Colleagues Offer Support to Grieving Officers

After losing one of their own, Peekskill officers face most difficult assignment: Healing


Peekskill Police Chaplain Robert Lindenberg, left, with officers on the day of Jones’ funeral. Photo from Peekskill Police Department Instagram Page. (peekskillpolice1)

By Regina Clarkin


The sobering statistic that more police officers die by their own hands than at the hands of offenders became personal last month with the suicide of veteran Peekskill Officer Greg Jones. And while there’s been tremendous advances around the subject of emotional wellness of police officers in the past 20 years, there’s an increased need for awareness from co-workers and family members, said two professionals working with the Peekskill Police Department in the tragedy’s aftermath.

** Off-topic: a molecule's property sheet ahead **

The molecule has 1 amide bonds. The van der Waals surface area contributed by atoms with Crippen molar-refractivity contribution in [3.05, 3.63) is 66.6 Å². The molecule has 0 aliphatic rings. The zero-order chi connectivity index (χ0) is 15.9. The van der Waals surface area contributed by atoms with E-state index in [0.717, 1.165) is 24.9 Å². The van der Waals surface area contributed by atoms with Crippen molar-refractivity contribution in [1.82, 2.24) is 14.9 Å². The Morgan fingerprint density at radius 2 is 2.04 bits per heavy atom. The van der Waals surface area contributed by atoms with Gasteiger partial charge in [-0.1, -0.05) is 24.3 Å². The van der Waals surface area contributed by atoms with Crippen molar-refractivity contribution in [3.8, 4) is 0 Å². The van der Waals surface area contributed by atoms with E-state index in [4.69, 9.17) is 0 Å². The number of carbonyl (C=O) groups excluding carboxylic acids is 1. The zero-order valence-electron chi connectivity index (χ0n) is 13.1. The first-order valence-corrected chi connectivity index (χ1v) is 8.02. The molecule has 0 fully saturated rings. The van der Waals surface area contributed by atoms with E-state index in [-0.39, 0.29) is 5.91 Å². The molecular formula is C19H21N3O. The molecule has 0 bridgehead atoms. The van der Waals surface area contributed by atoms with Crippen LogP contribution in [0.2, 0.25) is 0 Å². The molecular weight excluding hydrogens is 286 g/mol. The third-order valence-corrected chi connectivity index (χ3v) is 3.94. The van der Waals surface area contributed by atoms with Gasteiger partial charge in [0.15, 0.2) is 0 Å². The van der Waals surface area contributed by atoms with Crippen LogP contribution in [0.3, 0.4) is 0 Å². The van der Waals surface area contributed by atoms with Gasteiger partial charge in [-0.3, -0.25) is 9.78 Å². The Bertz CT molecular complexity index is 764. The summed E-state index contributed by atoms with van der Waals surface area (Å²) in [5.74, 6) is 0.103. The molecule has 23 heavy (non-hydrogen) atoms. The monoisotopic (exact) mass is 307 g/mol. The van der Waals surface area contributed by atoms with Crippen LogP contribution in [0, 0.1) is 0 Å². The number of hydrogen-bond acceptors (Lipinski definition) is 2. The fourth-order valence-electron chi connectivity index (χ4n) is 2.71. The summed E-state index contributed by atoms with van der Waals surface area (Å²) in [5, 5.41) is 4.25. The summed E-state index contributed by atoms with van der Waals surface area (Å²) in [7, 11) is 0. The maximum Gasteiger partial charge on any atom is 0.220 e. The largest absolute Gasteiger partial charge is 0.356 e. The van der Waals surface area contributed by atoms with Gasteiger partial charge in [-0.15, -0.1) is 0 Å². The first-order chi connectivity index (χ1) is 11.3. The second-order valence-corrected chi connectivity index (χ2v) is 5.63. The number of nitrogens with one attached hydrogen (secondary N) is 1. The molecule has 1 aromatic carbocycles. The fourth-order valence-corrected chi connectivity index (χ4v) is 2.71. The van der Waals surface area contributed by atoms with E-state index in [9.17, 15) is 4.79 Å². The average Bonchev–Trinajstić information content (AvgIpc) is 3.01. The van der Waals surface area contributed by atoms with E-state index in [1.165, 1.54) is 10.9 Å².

Officer Jones, a 24-year veteran of the force died on November 24th. As a school resource officer, a DARE officer and a member of the community policing unit, he was well known and loved in Peekskill schools and in the larger community. 

Peekskill Police Officer Greg Jones on the back of a fire truck. He spent a lot of time with the fire department working on emergency scenes and during community events so he was an ‘honorary’ Peekskill Fire Department Local 2343 member.  Photo from Peekskill Police Department Instagram page.


Matthew Frank, co-founder of Westchester B.L.U.E, (Brothers in Law Enforcement Uniting Efforts), came to Peekskill’s American Legion Hall two days after Jones’ death to meet with the fallen officer’s co-workers who were stunned by his death. Frank was joined by members of the Westchester Putnam Peer Support Team and officers of the Peekskill police union. About 30 members of the police department gathered to learn information around Officer Jones’ death and process the devastating news.